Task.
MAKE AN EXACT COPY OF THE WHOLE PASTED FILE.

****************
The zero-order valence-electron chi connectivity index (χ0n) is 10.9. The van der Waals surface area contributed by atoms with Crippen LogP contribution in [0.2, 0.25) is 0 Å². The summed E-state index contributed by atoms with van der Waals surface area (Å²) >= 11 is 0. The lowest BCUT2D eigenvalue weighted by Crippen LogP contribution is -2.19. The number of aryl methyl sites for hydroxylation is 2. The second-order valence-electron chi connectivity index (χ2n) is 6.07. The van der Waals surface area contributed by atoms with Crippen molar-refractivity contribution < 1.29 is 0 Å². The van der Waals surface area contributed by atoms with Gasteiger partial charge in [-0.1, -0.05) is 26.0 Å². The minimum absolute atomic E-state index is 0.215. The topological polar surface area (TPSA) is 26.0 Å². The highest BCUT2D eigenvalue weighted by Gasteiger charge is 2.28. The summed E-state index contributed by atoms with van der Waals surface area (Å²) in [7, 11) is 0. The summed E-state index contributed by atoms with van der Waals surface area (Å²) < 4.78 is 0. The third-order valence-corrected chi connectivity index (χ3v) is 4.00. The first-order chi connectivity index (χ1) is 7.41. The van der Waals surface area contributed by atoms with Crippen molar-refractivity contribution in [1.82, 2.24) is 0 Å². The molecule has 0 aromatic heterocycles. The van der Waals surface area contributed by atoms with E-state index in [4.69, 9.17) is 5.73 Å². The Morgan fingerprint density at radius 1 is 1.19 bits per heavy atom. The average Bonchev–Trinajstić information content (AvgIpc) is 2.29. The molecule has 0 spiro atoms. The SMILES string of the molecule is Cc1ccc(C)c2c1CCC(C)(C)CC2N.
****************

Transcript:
The zero-order valence-electron chi connectivity index (χ0n) is 10.9. The van der Waals surface area contributed by atoms with Crippen LogP contribution in [0.2, 0.25) is 0 Å². The summed E-state index contributed by atoms with van der Waals surface area (Å²) >= 11 is 0. The lowest BCUT2D eigenvalue weighted by Crippen LogP contribution is -2.19. The number of aryl methyl sites for hydroxylation is 2. The second-order valence-electron chi connectivity index (χ2n) is 6.07. The van der Waals surface area contributed by atoms with Crippen molar-refractivity contribution < 1.29 is 0 Å². The van der Waals surface area contributed by atoms with Gasteiger partial charge in [-0.1, -0.05) is 26.0 Å². The minimum absolute atomic E-state index is 0.215. The topological polar surface area (TPSA) is 26.0 Å². The highest BCUT2D eigenvalue weighted by Gasteiger charge is 2.28. The summed E-state index contributed by atoms with van der Waals surface area (Å²) in [7, 11) is 0. The summed E-state index contributed by atoms with van der Waals surface area (Å²) < 4.78 is 0. The third-order valence-corrected chi connectivity index (χ3v) is 4.00. The first-order chi connectivity index (χ1) is 7.41. The van der Waals surface area contributed by atoms with Crippen molar-refractivity contribution in [1.82, 2.24) is 0 Å². The molecule has 0 aromatic heterocycles. The van der Waals surface area contributed by atoms with E-state index in [4.69, 9.17) is 5.73 Å². The Morgan fingerprint density at radius 1 is 1.19 bits per heavy atom. The average Bonchev–Trinajstić information content (AvgIpc) is 2.29. The molecule has 0 spiro atoms. The SMILES string of the molecule is Cc1ccc(C)c2c1CCC(C)(C)CC2N.